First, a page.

1. The Difference of their Effential Characters and Idio. mata, which is such as might easily induce him to think that the Divine Hypofta ses, which substantially were those Idiomata or Properties, did also differ one from another according as the Perfections differ'd fignify'd by those Effential Propera ties. They are these, Original Goodness, or firft Plenitude of Life ant Being, All-comprehensive Wifdom or Reason, and Demiurgical Love; which tho they all be truly and properly universal Natures, yet there is manifestly in the two latter and derivative Hypoftases a verging towards Particularity, if compar'd with the first Primitive Fountain of the Deity; and this drawing towards Particularity is greater in the Third than in the Second. For all things are in the First in ith an indiftinét manner, and in such Exuberances flow froin' him, that our Minds cannot particularly set out this and that: bur emptying himself into the Second, we then find them, according to his Name and Nature,limited and bounded and divided into their respective Reasons and Ideas,' but without deftroying his Effential Unity; for he is them all; from whom they being further carry'd down to the Third, are by his Almighty and never-failing Power distinctly brought forth into visible Life and Exiftence, exactly accord
ing to those eternal Reasons and Ideas which shone into him from the Second, and faithfully govern'd the Operations of his Power. And if we descend from this higher Metaphysical Speculation, and take a view of these three Excellencies, not as they are Substances in the Deity, but as Difpofitions and Qualities in created Beings; we cannot but pronounce that there is such plain difference in their Notions, that if they were from their accidental Nature exalted into Substantial life, they would there also still retain their difference.
2. There seems such a Necessity of Nature, that all Effects and Productions whatever, whether voluntary or emanative, should decline something from the supereminent Excellency of the Cause and Producer, that it is scarce possible to keep our Minds from thinking but that the Rule holds also in the Divine Emanations; especially when the very Names of Father and Son, and the Modes of Derivation, being begot by the Father, and proceeding from both, do fo fairly countenance the Truth of it.
3. Tho the Divine Hypoftases he acknowledg’d Three in respect of their proper Effences, ( for so, for more plainness, I shall crave leave to speak) and those three different, or alius atque alius ; and not only fo, in regard of three different Names, or a threefold Order (as the Church hath rightly determin'd, against Sabellius, I take it :) yet if we abitraét from them in our Minds their Names and Order, and barely contemplate those Effences, we can find nothing in them (according to the Hypothesis of the Equalists) why one hould be call’d the Farber or Son rather than another: which must needs have seem’d very harsh to Origen's contemplative Spirit, if not derogatory to him who is simply First in that everblefred Triad.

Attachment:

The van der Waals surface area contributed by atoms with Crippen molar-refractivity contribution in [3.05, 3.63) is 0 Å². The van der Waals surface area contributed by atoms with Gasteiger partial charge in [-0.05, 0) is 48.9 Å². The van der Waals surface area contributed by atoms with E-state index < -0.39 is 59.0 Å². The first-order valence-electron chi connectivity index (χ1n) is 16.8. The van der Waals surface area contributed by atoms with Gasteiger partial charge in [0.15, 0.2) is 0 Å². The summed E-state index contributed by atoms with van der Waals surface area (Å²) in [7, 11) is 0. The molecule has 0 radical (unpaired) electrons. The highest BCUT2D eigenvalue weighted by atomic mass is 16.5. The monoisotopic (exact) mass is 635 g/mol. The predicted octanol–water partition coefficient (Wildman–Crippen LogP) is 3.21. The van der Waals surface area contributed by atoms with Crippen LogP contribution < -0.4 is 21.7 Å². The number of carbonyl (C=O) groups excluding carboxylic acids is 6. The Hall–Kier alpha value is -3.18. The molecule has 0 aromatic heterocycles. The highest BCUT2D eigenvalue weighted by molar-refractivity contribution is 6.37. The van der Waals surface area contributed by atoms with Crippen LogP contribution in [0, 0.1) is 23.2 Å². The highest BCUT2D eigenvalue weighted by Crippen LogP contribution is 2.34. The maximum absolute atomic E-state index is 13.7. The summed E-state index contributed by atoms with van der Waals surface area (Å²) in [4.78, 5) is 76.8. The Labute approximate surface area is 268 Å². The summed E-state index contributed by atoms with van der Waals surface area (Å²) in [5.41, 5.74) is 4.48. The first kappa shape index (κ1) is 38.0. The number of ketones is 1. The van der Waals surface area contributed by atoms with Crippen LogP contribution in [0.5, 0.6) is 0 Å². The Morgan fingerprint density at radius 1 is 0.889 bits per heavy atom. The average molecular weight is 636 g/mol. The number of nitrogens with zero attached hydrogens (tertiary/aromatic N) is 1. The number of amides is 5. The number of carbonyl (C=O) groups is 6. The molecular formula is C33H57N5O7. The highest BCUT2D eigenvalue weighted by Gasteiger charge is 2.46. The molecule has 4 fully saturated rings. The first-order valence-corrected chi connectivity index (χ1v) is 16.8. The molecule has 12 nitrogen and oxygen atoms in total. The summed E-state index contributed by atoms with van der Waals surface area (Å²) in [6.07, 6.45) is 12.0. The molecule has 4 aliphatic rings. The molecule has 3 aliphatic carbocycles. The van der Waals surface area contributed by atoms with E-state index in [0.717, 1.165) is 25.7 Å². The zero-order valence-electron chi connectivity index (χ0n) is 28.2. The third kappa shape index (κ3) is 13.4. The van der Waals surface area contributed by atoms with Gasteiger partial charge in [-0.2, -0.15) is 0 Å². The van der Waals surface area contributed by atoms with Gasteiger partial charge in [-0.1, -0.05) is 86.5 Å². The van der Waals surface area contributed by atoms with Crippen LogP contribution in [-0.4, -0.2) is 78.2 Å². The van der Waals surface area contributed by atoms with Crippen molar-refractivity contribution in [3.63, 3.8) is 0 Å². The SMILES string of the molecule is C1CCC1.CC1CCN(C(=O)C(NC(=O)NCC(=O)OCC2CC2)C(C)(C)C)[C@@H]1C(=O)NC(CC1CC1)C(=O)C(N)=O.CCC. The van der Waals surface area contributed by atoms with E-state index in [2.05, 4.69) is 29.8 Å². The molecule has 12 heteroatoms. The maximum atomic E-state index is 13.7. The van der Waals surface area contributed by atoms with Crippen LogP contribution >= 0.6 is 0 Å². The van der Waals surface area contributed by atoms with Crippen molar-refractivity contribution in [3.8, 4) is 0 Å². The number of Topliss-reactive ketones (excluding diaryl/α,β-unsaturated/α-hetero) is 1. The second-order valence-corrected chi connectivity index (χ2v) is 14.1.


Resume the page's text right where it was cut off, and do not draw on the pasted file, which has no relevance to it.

4. The strict Equalists could not give him any reason why the Deity was not rather multiply'd into an Infinity of Hy poftases, than have its Progressions ftop'd at Three. Nay, it seems necessary by their Hypothetis, that the Multiplication should be Infinite. For the first Original Good communicae ting of him'elf to his first Productions, according to the emanative fertility of his own exuberant Fulness, if they did as fully receive his Life and Power, as he their Author was himself possess’d of it, the Third would be as able, and by the neceility of equal plenitude, would be as much contraind (as I may lo speak wich reverence ) to produce Three more, and so on perpetually. And for them to say that the Nuinber was limited to Ihree by explicit Will and Counsel, is to hazard the neceffary Existence, and consequently the Divinity of the two latter Hypofta ses, and to induce such an Indifferency in
to the firft and earliest Operations of the Author of all things, as is inconfiftent with infinitely-full Goodness. Wherefore Origen was forc'd to conclude that the Number was limited in a Triad by their unequal Declension from the First, in such a measure and proportion that those Three did perfectly comprehend and make up together in their Effential Idiomata, whatever Perfection goes to the constituting the entire Orion, or Divine Essence.
5. Since God is an Effence infinitely perfect, and since all the Perfections worthy of the Divine Nature, as Goodness, Wisdom, Power, doc. are neither of the same Nature; nor of the same Worth and Excellency; if every Hypoftafis be effentially all those Perfections, they are three Gods; if one be one of them, another be another, they are not essentially equal.
6. He was encourag'd to think these his Reasons good, and his Conclusioni true, from the fair Confirmations of it in Holy Scripture : ex. gr. My Father is greater than I. I live by the Father. The Son can do nothing of himself. I can of my self de nothing. The words that I speak unto you, I speak not of my self. And of the Holy Ghost it is said, that be proceeded from the Fatber, and is fent into the World by him. That he is the Spirit of the Son. That be shall not speak of himself. He mall receive of mine. All which places, that I may name no more, do moft naturally imply fome kind of inequality; and after the Reasons given, may pass for an evident Testimony of the Truth of Origen's Doctrine which some Men say is necessary to be establish'd and beliey'd, test otherwise we be as facrilegious to the Honour and Mac jefty of the Father of all tbings, as the antient Hereticks were impudently injurious to the other two blessed and ever-to-beador'd Hypotta fes. And if the temerarious and confounded Conclusions of the meddlesom Schoul-men be receiv'd with a like temerity, they think there will be as much need to multiply Councils in this latter Age of the Church, to assert the Honour due to God the Father, as there was of old to restore the Son and Holy Ghost to their deserv’d Dignity of Nature in the Beliefs of Chriftians, from whence the faucy Ignorance and Impiety of some bold Men had detruded them. Thus, Şir, you have some of those Reasons upon which Origen founded his Doctrine of Inequality. Which Hypothesis of his he hath so warily and judiciously form'd, that it hath been said by fome, that neither the subtiler Attacks nor more rude and boisterous Shocks of his Adversaries have been able hitherto' to shake or disorder it, much less utterly to deftroy the Reasonableness and Concinnity of it. And what some have too haftily fancied, and as clamorously pronouncd, viz. that it made the